[Information security is] [t]he protection of information and information systems from unauthorized access, use, disclosure, disruption, modification, or destruction in order to provide confidentiality, integrity, and availability.
[Information security] [e]nsures that only authorized users (confidentiality) have access to accurate and complete information (integrity) when required (availability).
Information security depends on both the users, the organization, and, collectively, the network to treat information and access controls responsibly. Individuals participate in INFOSEC every day: one does one carelessly display confidential documents for strangers, nor volunteer credentials or secrets to others. One does not use the same password for every login and may even implement multi-factor authentications. All examples demonstrate denials of access and good information security. INFOSEC goes further than this, however: is one's device secure? Is one's connection encrypted? Are one's surroundings private? Are one's contacts trusted? Is the network or organization uncompromised? Is information being stored or shared in ways genuinely inaccessible to entities determined to spy?
Implementing Good OPSEC/INFOSEC
Arguably, mastering good OPSEC and INFOSEC requires some degree of conditioned paranoid schizophrenia.
Ways in which users may enhance operations and information security include:
- Maintain organizational privacy.
- Do not discuss organizational matters externally.
- Do not discuss organizational membership or other affiliations.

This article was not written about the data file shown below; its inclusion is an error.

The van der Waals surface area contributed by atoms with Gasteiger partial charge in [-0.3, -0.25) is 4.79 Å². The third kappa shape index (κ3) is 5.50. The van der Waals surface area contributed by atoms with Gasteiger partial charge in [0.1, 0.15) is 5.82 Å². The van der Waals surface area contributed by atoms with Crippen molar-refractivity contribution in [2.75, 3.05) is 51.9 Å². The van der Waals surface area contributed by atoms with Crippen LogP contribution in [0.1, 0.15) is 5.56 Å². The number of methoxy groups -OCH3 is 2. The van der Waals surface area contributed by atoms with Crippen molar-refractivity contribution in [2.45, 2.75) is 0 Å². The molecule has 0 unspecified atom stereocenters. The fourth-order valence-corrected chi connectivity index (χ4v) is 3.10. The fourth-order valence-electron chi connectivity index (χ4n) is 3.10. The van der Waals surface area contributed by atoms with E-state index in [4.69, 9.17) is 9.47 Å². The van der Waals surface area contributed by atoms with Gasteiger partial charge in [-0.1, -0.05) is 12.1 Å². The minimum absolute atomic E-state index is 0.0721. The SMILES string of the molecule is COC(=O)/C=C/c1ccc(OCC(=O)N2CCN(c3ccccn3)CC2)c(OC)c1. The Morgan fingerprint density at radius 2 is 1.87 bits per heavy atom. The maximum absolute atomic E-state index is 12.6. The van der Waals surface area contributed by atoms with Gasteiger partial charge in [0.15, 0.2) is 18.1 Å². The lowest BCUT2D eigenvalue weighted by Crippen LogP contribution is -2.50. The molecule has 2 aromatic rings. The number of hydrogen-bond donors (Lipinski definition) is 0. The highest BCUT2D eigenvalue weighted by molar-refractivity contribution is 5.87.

- Do not divulge user data nor any information which could identify users or affiliations.
- Police data retention and dissemination.
- Do not record nor disseminate internal organizational data or member information.
- Be mindful of records which may include identifying or compromising information.
- Maintain device integrity and connection security.
- Only access organizational networks from secure, trusted devices and connections.
- Utilize secure data connection technologies and location obfuscation tools, e.g.: encrypted and log-less virtual private networks.
- Always ensure encrypted network connections via HTTP over TLS.
- Scrutinize usage of public internet networks and non-secure domains.
- Maintain device security and harden devices from attack.
- Encrypt personal devices and external media devices.
- Disable operating system and/or application location services; Police background services and device operating system or software telemetry.
- Shut down and disconnect devices when not in use.
- Regularly scan devices for malware.
- Keep operating systems and applications regularly updated.
- Unregister devices not routinely utilized.
- Periodically expunge logins and device caches.
- Be suspicious of foreign or transient applications or documents.
- Delete or relocate to external media irregularly utilized applications or files.
- Judiciously choose web browsers and be cautious installing web browser extension software.
- Be vigilant when sharing devices.
- Ensure data is adequately protected behind secure user accounts.
- Always log out before leaving any shared device unattended.
- Diversify and secure credentials and confidential data.
- Do not reuse nor recycle passwords.
- Use unique and complex passwords for each and every login credential.
- Save and securely store confidential data.
- Store confidential data in a safe place hardened against intrusion.
- Distribute the storage of confidential data via distributed means.
- Encrypt storage devices and databases.
- Utilize multi-factor authentication solutions.
- Remain anonymous.
- Do not volunteer identifiable nor recognizable information.
- Be conscientious regarding data which could be confidential and/or revealing, e.g.:
- names or pseudonyms
- ages, sexes, or locations
- demographic information
- known affiliations
- academic, professional, or occupational information
- contact information, e.g.:
- physical or email addresses
- telephone numbers
- social media presences
- plans or activities